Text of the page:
Too much doom and gloom?

But is all the pessimism a little overdone? At a discussion in New York hosted by Soleil Securities media analyst Laura Martin Monday night, the chief executive officers of Cox and Mediacom both bemoaned the lack of respect that their industry is currently receiving.

"Cable stocks are cheap as dirt. Equity guys must think telcos are coming in like a steamroller," said Cox CEO Jim Robbins, adding that it will take years for companies like Verizon and AT&T to make major inroads into video. "The doom and gloom is way overblown. These crappy multiples will too pass."

Still, what about the regulatory threat? Mediacom CEO Rocco Commisso dismissed some of the concerns about what a la carte would do to the industry. He said that the biggest problem is not the cable companies but the larger media conglomerates which control the programming.

Commisso said that cable companies like his are often forced to pony up for more channels than they would like from companies like Viacom (Research) and Walt Disney (Research). Some sort of tiered pricing plans (but not a pure channel by channel selection model, per se) could make economic sense, he said.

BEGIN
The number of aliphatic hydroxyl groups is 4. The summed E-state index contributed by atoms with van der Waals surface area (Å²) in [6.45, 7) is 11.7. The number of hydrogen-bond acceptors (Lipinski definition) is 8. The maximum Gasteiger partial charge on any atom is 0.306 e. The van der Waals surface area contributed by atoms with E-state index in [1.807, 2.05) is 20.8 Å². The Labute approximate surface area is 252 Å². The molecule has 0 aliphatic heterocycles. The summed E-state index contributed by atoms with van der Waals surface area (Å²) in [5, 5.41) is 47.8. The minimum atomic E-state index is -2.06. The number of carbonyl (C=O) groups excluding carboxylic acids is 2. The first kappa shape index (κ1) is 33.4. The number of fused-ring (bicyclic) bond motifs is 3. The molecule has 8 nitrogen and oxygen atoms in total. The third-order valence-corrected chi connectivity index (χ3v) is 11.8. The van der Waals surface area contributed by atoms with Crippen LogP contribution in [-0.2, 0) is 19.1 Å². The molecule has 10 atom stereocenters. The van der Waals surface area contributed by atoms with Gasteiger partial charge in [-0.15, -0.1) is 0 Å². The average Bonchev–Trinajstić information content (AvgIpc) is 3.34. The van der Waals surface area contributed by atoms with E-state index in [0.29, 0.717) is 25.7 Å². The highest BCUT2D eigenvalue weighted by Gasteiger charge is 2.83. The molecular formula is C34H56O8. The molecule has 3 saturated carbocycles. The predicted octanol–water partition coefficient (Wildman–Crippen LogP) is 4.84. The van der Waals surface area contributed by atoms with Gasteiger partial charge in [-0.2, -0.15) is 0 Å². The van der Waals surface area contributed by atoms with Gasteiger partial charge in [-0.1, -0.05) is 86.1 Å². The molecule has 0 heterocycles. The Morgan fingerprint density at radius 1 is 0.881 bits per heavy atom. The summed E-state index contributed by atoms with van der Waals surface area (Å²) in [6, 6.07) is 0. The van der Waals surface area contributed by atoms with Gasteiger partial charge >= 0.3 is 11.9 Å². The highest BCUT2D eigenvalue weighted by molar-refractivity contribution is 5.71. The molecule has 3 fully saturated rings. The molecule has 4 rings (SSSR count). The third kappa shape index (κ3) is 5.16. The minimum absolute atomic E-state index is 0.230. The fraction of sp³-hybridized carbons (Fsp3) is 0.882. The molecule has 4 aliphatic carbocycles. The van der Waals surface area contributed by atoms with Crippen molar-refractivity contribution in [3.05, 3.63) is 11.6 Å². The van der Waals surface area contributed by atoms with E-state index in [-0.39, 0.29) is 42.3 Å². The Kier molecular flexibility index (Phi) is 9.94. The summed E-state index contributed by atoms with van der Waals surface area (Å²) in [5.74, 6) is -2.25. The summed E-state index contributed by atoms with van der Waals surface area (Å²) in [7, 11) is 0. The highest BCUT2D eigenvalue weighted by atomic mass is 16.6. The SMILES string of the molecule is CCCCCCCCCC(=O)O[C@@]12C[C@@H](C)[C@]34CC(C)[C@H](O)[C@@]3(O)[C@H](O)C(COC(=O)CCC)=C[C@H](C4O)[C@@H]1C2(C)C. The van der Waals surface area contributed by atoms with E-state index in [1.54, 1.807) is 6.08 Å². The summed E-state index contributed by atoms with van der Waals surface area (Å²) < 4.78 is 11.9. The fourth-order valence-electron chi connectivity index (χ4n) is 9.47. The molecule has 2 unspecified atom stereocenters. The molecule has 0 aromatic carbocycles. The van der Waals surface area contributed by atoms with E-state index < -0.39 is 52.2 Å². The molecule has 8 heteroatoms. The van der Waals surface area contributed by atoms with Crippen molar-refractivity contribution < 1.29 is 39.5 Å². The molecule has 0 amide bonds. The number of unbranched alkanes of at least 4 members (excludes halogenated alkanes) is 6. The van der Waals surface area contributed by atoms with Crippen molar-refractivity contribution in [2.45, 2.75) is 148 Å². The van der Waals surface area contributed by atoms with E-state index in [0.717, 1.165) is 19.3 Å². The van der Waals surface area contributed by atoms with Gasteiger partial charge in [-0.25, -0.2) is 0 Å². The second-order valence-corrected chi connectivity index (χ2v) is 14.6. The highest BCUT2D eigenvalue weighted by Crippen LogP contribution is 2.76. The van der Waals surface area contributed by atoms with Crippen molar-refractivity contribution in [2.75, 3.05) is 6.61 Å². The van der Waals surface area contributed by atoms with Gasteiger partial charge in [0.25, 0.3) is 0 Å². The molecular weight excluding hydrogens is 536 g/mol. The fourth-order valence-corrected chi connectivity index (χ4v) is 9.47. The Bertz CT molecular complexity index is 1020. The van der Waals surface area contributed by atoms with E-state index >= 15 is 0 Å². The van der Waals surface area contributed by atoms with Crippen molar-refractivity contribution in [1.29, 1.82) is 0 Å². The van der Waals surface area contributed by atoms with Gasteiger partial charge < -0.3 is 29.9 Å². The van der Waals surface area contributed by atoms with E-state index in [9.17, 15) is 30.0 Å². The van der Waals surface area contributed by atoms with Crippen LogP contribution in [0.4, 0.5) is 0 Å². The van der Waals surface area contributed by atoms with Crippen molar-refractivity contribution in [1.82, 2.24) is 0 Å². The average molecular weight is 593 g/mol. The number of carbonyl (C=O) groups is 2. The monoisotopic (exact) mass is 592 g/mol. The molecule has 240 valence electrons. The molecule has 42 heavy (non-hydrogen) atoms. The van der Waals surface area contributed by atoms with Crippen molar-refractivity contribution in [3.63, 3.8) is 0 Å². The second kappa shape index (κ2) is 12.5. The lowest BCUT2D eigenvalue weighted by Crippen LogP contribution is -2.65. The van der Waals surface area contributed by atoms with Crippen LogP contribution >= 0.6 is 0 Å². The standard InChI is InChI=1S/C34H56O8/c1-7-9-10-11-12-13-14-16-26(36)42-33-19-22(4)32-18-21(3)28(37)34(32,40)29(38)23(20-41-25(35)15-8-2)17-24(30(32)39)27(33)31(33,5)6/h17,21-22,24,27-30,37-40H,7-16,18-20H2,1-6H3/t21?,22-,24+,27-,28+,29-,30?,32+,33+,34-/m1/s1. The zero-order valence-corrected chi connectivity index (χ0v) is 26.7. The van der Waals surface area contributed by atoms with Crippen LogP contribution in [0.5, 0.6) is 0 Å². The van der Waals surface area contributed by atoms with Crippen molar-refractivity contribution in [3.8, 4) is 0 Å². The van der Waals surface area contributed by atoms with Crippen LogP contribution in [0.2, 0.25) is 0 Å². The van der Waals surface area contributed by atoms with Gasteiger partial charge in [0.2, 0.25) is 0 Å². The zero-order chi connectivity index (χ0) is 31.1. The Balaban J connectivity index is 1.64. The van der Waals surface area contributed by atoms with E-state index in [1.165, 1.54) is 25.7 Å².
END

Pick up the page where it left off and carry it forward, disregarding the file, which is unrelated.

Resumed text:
"It's convenient to blame the distributors but the onus is more on the programmers," Commisso said. "The offers now are limited basic or the full boat and there's nothing in between but we could live with multiple tiers."

Both Robbins and Commisso sang the praises of cable's product breadth, arguing that telecom and satellite-TV firms can't match the so-called triple-play of video, high-speed data and phone services that cable companies offer. What's more, many cable companies will soon have a fourth leg, a quadruple play, in wireless services.

Last month, Comcast, Cox, Time Warner Cable and privately held Advance/Newhouse Communications, which owns cable firm BrightHouse Networks, announced a deal with wireless firm Sprint Nextel (Research) to bring cable services to cell phones beginning next year. (Time Warner Cable is owned by Time Warner (Research), which also owns

"Consumers want what they want, when they want and now where they want," said Robbins, explaining his decision to join in with other cable firms in the Sprint deal.

Can more mergers be a catalyst?

Still, even if the cable industry is just caught in a cycle of bad sentiment, it's not clear what catalysts could get the sector moving again.

"There is a malaise overall. No bullishness," said Commisso. "What will it take to show the Street that cable companies are good assets? I don't know."